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Forever My Rebbi

Rabbi Yehuda Heimowitz

Rav Reuven Elbaz was just a bochur the first time he heard a shiur from Rav Ovadiah Yosef, but even then he knew he’d found his rebbi for life. Later, Rav Ovadiah would go out of his way to help his prized talmid — even traveling abroad to fundraise for Rav Elbaz’s yeshivah. Because for Rav Ovadiah, there was no hierarchy: it was all about more Jews learning Torah. With the approach of Rav Ovadiah’s first yahrtzeit on 3 Cheshvan, Rav Elbaz reveals little-known details of that most cherished relationship.

Wednesday, October 22, 2014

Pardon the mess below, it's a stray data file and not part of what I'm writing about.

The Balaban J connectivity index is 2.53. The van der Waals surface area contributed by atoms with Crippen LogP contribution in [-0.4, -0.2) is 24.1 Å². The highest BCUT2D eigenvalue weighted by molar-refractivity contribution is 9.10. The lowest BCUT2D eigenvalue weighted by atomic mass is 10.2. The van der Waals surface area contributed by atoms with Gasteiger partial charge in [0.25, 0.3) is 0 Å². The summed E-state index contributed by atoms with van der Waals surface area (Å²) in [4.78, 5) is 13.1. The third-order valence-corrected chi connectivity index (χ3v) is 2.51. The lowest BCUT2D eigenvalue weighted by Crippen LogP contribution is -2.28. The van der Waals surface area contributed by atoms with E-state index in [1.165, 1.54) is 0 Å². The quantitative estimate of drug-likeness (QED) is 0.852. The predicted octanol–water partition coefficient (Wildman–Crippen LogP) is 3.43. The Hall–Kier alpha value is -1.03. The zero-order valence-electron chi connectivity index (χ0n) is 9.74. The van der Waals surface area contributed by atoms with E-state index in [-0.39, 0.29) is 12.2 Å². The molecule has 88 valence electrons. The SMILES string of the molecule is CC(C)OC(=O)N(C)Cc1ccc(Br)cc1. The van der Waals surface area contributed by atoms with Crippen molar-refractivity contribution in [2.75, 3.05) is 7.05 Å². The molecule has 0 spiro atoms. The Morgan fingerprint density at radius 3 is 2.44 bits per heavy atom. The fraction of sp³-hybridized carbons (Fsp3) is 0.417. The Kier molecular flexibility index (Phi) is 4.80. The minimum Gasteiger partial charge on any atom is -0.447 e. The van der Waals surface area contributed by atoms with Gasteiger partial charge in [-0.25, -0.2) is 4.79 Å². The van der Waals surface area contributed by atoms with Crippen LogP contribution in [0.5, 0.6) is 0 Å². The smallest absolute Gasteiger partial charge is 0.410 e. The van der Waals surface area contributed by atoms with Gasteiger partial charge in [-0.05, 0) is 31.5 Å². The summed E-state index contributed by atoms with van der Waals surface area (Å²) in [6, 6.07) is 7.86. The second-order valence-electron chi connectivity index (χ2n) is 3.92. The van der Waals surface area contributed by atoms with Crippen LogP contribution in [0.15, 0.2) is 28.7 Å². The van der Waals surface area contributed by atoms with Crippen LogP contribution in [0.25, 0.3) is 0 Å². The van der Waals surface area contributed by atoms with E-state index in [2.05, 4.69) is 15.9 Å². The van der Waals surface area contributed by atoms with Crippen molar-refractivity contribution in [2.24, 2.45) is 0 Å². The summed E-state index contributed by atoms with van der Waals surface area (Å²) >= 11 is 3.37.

In  hindsight, it’s quite auspicious that the first encounter between two of the most influential figures in leading Sephardic Jewry back to its roots took place on Shabbat Shuvah. Reuven Elbaz, then a young teenager learning in an Ashkenazic yeshivah in Haifa, thirsted for a genuine yeshivah tefillah for Rosh Hashanah. Most of his peers went home and davened in their local shuls during the Yamim Noraim, but he wanted to experience the electrified atmosphere of a yeshivah during the holiest days of the year. His rosh yeshivah suggested that he daven in the Chevron Yeshivah in Geula, and arranged a seat and a place for him to sleep. The yeshivish davening did not let down. Some 55 years later, Rav Elbaz still vividly recounts the legendary Mussaf of the maggid Rav Sholom Schwadron and the sight of people davening Shemoneh Esreh for upward of an hour without peeking out of their machzor for a second. The next year, Reuven arranged to be in Chevron once again, and during Rosh Hashanah, which fell on a Thursday and Friday, he struck up a conversation with another Sephardic young man. “You want to see something really amazing?” the other fellow asked. “Go to such-and-such beit knesset tomorrow for the Shabbat Shuvah derashah.” Intrigued, Reuven walked to the beit knesset in the Beit Yisrael neighborhood the next day. “The rav, a youthful man in his 30s with a trimmed black beard, spoke about the halachot of chalak [glatt kosher meat],” he recalled at a hesped several days after Rav Ovadiah passed away. “He did not have as much as a single sefer or a note in front of him, yet his shiur, laden with sources from hundreds of seforim, poured from his lips as though from a script. “I watched in awe as he went from one point to another, his words coming in torrents, without a pause for breath or to consider what to say next. “I decided that come what may, this would be my rebbi.” Reuven returned to Haifa after Succos to resume his studies, but a few short years later, when he joined a yeshivah gedolah in Yerushalayim, he was able to realize his dream, regularly attending the shiurim of Rav Ovadiah Yosef, soon growing close to the man who would serve as his mentor and beloved partner in many kiruv ventures over the next five decades.

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